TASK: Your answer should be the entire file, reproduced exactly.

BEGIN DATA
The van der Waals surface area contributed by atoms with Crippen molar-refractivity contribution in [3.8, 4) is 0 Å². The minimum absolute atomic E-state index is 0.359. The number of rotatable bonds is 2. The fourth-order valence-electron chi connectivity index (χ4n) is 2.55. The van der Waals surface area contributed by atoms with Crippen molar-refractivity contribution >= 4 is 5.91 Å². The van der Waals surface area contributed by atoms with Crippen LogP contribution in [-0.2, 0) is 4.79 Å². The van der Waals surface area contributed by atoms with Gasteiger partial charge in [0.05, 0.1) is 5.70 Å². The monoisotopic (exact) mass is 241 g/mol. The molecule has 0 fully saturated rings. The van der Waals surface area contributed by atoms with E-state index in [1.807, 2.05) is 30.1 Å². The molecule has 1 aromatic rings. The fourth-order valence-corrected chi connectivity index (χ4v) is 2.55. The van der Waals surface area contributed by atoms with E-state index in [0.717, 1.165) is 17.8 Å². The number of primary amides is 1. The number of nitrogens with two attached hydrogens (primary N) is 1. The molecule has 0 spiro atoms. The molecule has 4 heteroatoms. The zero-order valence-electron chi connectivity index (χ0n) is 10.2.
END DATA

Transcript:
The van der Waals surface area contributed by atoms with Crippen molar-refractivity contribution in [3.8, 4) is 0 Å². The minimum absolute atomic E-state index is 0.359. The number of rotatable bonds is 2. The fourth-order valence-electron chi connectivity index (χ4n) is 2.55. The van der Waals surface area contributed by atoms with Crippen molar-refractivity contribution >= 4 is 5.91 Å². The van der Waals surface area contributed by atoms with Crippen LogP contribution in [-0.2, 0) is 4.79 Å². The van der Waals surface area contributed by atoms with Gasteiger partial charge in [0.05, 0.1) is 5.70 Å². The monoisotopic (exact) mass is 241 g/mol. The molecule has 0 fully saturated rings. The van der Waals surface area contributed by atoms with E-state index in [1.807, 2.05) is 30.1 Å². The molecule has 1 aromatic rings. The fourth-order valence-corrected chi connectivity index (χ4v) is 2.55. The van der Waals surface area contributed by atoms with E-state index in [0.717, 1.165) is 17.8 Å². The number of primary amides is 1. The number of nitrogens with two attached hydrogens (primary N) is 1. The molecule has 0 spiro atoms. The molecule has 4 heteroatoms. The zero-order valence-electron chi connectivity index (χ0n) is 10.2.